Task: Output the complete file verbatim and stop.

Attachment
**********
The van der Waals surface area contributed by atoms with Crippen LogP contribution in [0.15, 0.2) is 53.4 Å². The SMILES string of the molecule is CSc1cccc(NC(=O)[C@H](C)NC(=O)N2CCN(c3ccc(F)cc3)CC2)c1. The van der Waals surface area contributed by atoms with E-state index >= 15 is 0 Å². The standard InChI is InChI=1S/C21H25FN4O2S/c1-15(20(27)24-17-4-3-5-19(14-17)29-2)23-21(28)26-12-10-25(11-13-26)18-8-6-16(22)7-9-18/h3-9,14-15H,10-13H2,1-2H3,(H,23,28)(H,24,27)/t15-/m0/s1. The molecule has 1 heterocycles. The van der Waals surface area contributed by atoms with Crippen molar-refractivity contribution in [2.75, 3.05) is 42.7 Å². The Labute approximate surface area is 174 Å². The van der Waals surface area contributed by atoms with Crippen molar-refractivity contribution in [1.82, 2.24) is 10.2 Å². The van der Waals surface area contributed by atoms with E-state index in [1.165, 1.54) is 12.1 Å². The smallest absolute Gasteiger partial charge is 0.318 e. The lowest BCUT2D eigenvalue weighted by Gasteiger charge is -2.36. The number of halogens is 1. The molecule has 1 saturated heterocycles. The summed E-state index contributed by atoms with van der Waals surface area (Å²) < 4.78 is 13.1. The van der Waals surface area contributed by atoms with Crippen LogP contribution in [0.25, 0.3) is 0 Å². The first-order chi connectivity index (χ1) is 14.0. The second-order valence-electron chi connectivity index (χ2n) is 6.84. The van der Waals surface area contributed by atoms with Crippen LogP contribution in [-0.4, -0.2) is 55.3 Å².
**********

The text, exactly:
The van der Waals surface area contributed by atoms with Crippen LogP contribution in [0.15, 0.2) is 53.4 Å². The SMILES string of the molecule is CSc1cccc(NC(=O)[C@H](C)NC(=O)N2CCN(c3ccc(F)cc3)CC2)c1. The van der Waals surface area contributed by atoms with E-state index >= 15 is 0 Å². The standard InChI is InChI=1S/C21H25FN4O2S/c1-15(20(27)24-17-4-3-5-19(14-17)29-2)23-21(28)26-12-10-25(11-13-26)18-8-6-16(22)7-9-18/h3-9,14-15H,10-13H2,1-2H3,(H,23,28)(H,24,27)/t15-/m0/s1. The molecule has 1 heterocycles. The van der Waals surface area contributed by atoms with Crippen molar-refractivity contribution in [2.75, 3.05) is 42.7 Å². The Labute approximate surface area is 174 Å². The van der Waals surface area contributed by atoms with Crippen molar-refractivity contribution in [1.82, 2.24) is 10.2 Å². The van der Waals surface area contributed by atoms with E-state index in [1.165, 1.54) is 12.1 Å². The smallest absolute Gasteiger partial charge is 0.318 e. The lowest BCUT2D eigenvalue weighted by Gasteiger charge is -2.36. The number of halogens is 1. The molecule has 1 saturated heterocycles. The summed E-state index contributed by atoms with van der Waals surface area (Å²) < 4.78 is 13.1. The van der Waals surface area contributed by atoms with Crippen LogP contribution in [0.25, 0.3) is 0 Å². The first-order chi connectivity index (χ1) is 14.0. The second-order valence-electron chi connectivity index (χ2n) is 6.84. The van der Waals surface area contributed by atoms with Crippen LogP contribution in [-0.4, -0.2) is 55.3 Å².